Emotional/ Mental abuse can include ridicule, rejection, intimidation, belittling, indifference, unconcern about child’s problems (can also include school work), bizarre discipline.

Emotional/ Mental Abuse Signs:  antisocial traits, destructive traits, sleep disorders (where child constantly falls asleep in class), habit disorders (rocking, biting, sucking, etc.), behavioral extremes (overly compliant or overly enraged), pleasure in hurting people or animals, delinquent behaviors (drinking, drugs, etc.), self-destructive behaviors (including suicide attempts, cutting, etc.), self- fulfilling prophecies (living up to what the abuser says).

On top of the physical and emotional clues, a teacher may be able to pinpoint abuse through these academic signs:  learning difficulties, interrupted concentration, academic deterioration, excessive absences, and lack of self-discipline. Remember, any changes in how a student performs in the classroom could be signs of abuse and is worth looking into for the sake of the child.


Side Note:  Prostitution can occur in families.  It is common that a parent, sibling, or other family member will prostitute one of their children.  When working with families, watch the interaction between your student and their parents for possible signs of abuse (during parent-teacher conferences, meet the teacher, open house, etc.).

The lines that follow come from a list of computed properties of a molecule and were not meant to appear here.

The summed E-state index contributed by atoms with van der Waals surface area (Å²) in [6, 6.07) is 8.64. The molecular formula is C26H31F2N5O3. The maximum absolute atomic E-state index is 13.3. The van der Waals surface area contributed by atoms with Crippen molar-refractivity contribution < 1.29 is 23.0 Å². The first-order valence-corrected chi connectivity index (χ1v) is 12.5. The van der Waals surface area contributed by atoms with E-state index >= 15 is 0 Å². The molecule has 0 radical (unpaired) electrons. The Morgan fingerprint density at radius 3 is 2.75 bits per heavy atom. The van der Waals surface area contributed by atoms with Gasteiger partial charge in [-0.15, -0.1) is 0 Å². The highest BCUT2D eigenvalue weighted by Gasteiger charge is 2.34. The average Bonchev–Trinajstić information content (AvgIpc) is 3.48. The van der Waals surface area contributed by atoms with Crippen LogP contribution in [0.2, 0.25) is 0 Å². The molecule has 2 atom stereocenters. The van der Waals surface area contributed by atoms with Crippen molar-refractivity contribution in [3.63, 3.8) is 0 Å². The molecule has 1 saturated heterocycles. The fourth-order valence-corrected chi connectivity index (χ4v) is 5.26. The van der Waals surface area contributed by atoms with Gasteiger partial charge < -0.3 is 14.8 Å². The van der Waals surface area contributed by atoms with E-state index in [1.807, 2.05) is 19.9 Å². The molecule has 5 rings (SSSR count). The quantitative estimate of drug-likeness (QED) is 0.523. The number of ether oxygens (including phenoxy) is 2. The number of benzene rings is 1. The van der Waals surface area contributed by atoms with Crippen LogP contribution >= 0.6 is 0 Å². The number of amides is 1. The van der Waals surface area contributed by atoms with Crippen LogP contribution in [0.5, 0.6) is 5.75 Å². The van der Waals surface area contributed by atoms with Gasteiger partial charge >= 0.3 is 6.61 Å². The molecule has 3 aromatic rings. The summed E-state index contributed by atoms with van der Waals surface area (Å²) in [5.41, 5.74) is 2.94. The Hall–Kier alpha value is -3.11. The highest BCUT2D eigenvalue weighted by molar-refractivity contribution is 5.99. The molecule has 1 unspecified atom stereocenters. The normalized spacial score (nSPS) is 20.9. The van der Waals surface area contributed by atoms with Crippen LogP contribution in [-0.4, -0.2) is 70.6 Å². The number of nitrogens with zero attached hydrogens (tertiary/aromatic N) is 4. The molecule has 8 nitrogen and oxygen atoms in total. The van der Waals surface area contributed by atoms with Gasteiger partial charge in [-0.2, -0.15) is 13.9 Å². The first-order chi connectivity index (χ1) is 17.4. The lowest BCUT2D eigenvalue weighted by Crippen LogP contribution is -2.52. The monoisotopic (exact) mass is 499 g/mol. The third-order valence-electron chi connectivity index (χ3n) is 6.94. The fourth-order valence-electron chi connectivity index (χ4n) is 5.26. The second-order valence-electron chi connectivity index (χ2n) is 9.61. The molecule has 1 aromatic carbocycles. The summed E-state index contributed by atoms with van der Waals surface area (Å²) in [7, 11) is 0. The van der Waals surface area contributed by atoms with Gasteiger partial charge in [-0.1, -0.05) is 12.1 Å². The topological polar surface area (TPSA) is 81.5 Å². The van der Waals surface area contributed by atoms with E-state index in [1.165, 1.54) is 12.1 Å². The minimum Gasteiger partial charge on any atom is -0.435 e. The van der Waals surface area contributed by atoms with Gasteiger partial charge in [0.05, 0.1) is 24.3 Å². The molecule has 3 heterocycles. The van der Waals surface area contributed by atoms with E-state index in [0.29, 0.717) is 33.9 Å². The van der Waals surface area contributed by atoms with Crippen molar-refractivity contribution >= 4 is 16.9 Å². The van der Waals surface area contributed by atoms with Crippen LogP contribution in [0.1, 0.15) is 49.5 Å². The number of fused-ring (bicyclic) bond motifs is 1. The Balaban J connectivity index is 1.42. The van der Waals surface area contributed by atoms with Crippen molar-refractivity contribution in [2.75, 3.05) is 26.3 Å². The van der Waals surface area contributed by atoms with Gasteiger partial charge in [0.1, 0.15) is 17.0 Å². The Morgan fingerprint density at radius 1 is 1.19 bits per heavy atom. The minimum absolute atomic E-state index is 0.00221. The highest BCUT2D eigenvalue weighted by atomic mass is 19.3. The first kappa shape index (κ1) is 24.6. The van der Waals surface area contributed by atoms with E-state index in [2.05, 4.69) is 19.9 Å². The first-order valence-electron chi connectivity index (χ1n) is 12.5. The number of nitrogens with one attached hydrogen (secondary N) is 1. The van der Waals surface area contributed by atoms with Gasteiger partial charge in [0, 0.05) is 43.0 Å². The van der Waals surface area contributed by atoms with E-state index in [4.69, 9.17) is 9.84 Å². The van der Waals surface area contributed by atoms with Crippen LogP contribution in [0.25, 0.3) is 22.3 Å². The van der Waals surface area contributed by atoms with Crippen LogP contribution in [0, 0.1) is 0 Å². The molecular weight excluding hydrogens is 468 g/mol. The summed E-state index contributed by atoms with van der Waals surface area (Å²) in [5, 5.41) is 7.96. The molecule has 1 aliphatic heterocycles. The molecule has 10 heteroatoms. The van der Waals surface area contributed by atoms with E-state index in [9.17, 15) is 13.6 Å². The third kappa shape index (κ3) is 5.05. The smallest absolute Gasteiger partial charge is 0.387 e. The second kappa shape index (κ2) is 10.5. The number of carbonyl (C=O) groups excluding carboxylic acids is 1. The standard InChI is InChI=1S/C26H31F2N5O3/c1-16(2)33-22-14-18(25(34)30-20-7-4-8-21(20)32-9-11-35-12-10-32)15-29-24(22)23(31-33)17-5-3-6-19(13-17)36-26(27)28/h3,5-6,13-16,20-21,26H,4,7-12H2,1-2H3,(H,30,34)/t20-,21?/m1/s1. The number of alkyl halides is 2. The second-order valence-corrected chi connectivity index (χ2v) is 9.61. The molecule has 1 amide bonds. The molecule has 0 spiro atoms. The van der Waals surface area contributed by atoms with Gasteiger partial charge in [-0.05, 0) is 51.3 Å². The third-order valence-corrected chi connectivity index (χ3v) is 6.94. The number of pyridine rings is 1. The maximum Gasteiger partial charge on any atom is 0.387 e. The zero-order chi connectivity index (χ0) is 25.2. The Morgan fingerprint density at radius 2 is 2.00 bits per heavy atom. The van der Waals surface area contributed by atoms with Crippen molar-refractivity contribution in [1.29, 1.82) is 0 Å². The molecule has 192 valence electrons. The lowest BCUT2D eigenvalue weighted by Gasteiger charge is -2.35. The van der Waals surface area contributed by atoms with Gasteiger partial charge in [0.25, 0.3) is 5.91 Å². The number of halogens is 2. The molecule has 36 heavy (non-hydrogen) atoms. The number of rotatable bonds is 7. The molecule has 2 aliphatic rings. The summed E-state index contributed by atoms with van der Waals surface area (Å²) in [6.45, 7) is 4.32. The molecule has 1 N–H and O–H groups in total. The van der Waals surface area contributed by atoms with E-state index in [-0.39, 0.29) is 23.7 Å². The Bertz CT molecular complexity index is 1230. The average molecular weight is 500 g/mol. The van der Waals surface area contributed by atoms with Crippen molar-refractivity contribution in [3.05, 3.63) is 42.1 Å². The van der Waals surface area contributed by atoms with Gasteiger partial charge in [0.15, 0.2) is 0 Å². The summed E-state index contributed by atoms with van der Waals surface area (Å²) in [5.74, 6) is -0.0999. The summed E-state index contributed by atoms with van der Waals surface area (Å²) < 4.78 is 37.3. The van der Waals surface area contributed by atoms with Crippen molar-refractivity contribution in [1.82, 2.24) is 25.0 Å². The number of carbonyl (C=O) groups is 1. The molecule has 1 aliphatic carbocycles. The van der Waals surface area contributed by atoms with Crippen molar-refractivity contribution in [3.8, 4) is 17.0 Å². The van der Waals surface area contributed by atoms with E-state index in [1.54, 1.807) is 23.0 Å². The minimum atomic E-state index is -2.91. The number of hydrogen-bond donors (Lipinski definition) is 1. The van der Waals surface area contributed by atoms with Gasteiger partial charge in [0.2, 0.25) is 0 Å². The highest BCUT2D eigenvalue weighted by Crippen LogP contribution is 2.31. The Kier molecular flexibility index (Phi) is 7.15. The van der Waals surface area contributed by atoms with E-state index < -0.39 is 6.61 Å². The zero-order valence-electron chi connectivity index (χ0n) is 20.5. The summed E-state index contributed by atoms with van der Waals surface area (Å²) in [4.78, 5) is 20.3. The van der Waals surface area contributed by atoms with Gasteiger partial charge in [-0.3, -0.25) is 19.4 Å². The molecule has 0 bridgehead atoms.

The strongest clue that sexual abuse is occurring is if a student tells you they have been abused.  Even if the child is a “storyteller”, you need to take this seriously.  This telling is reportable, and may be the only sign to you that the child is being abuse.  By believing and listening to the child, you can resolve doubt in favor of the child.  The child’s safety and protection is of utmost importance.  A child disclosing information to an adult is a difficult thing for them to do.  There are many reasons why:  they have a sense of shame, they may be loyal to the abuser (Stockholm syndrome), fear of not being believed, and/or a fear of negative consequences to the child or their family (threatened by the abuser either said or implied).  Students may also send messages about their abuse in indirect ways.  One is bringing up a scenario “What if…..”  A disclosure can also be with strings attached: “Promise you won’t tell if I tell you?”   


So how do you respond if a child tells you they’re being abused?  It is most important to remain calm and not to respond emotionally as to not scare the child from disclosing this information.  Remember how difficult it must be for your students to talk about the situation to you.  Whatever you do, do not ignore the child or not respond at all.  This will give the child a feeling of abandonment.  If a child does come to you, sit near the child (not behind a desk), and give the child a space without interruptions from others.  Do not touch the child.  Listen and respond without emotion, showing that you’re listening through your response (i.e.  I appreciate you telling me about this.  This must have been very hard for you to do.).  Do not ask “why” questions:  this is very confusing for most children, and will give them a sense that it was their fault.  If a child shows you physical signs of abuse, do not react emotionally.  If their injuries are in private areas, refer them to the school nurse.  After this, you are mandated by law to report this disclosure.  Calling your local child abuse hotline, local child/family services, the local police/ sheriff’s department, and if you suspect sex trafficking, call the national human trafficking hotline at



Source: American Institute for Resuscitation